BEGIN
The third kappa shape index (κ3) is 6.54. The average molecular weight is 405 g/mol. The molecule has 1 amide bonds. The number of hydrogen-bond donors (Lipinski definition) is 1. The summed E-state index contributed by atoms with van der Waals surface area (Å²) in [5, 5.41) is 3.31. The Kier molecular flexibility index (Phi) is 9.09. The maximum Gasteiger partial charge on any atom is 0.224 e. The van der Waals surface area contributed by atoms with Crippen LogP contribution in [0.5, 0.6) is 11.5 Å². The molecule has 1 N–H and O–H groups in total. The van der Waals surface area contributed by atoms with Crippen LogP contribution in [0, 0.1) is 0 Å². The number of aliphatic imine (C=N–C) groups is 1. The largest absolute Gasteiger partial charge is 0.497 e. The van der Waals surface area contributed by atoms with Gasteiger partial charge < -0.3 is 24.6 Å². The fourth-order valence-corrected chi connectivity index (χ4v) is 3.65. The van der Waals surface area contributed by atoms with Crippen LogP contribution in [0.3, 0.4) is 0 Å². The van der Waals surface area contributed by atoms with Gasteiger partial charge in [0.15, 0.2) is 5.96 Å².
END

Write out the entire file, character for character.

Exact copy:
The third kappa shape index (κ3) is 6.54. The average molecular weight is 405 g/mol. The molecule has 1 amide bonds. The number of hydrogen-bond donors (Lipinski definition) is 1. The summed E-state index contributed by atoms with van der Waals surface area (Å²) in [5, 5.41) is 3.31. The Kier molecular flexibility index (Phi) is 9.09. The maximum Gasteiger partial charge on any atom is 0.224 e. The van der Waals surface area contributed by atoms with Crippen LogP contribution in [0.5, 0.6) is 11.5 Å². The molecule has 1 N–H and O–H groups in total. The van der Waals surface area contributed by atoms with Crippen LogP contribution in [0, 0.1) is 0 Å². The number of aliphatic imine (C=N–C) groups is 1. The largest absolute Gasteiger partial charge is 0.497 e. The van der Waals surface area contributed by atoms with Gasteiger partial charge < -0.3 is 24.6 Å². The fourth-order valence-corrected chi connectivity index (χ4v) is 3.65. The van der Waals surface area contributed by atoms with Crippen LogP contribution in [0.3, 0.4) is 0 Å². The van der Waals surface area contributed by atoms with Gasteiger partial charge in [0.15, 0.2) is 5.96 Å².